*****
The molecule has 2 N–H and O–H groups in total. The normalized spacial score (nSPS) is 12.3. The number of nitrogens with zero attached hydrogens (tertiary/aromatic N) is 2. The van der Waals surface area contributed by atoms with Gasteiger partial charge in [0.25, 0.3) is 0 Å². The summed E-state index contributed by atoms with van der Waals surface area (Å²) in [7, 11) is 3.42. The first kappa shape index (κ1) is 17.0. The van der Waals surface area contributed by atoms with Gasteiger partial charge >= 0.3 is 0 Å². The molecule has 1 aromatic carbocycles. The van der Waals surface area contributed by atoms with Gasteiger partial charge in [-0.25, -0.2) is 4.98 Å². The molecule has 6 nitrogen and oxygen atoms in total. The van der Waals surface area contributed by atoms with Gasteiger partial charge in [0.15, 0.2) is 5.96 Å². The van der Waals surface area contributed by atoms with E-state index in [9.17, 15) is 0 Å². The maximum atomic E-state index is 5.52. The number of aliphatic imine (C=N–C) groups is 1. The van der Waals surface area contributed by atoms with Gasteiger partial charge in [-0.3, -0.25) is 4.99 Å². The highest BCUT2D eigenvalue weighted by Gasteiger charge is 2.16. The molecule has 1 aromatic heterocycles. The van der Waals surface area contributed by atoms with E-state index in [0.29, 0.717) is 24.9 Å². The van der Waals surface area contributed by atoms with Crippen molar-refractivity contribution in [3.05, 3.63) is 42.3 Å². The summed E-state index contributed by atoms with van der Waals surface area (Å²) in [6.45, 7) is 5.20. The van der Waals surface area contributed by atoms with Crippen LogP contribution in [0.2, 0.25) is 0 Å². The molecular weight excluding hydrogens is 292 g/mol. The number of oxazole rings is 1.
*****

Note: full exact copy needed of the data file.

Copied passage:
The molecule has 2 N–H and O–H groups in total. The normalized spacial score (nSPS) is 12.3. The number of nitrogens with zero attached hydrogens (tertiary/aromatic N) is 2. The van der Waals surface area contributed by atoms with Gasteiger partial charge in [0.25, 0.3) is 0 Å². The summed E-state index contributed by atoms with van der Waals surface area (Å²) in [7, 11) is 3.42. The first kappa shape index (κ1) is 17.0. The van der Waals surface area contributed by atoms with Gasteiger partial charge >= 0.3 is 0 Å². The molecule has 1 aromatic carbocycles. The van der Waals surface area contributed by atoms with Gasteiger partial charge in [-0.25, -0.2) is 4.98 Å². The molecule has 6 nitrogen and oxygen atoms in total. The van der Waals surface area contributed by atoms with Gasteiger partial charge in [0.15, 0.2) is 5.96 Å². The van der Waals surface area contributed by atoms with E-state index in [9.17, 15) is 0 Å². The maximum atomic E-state index is 5.52. The number of aliphatic imine (C=N–C) groups is 1. The van der Waals surface area contributed by atoms with Gasteiger partial charge in [-0.3, -0.25) is 4.99 Å². The highest BCUT2D eigenvalue weighted by Gasteiger charge is 2.16. The molecule has 1 aromatic heterocycles. The van der Waals surface area contributed by atoms with E-state index in [0.29, 0.717) is 24.9 Å². The van der Waals surface area contributed by atoms with Crippen molar-refractivity contribution in [3.05, 3.63) is 42.3 Å². The summed E-state index contributed by atoms with van der Waals surface area (Å²) in [6.45, 7) is 5.20. The van der Waals surface area contributed by atoms with Crippen LogP contribution in [0.2, 0.25) is 0 Å². The molecular weight excluding hydrogens is 292 g/mol. The number of oxazole rings is 1.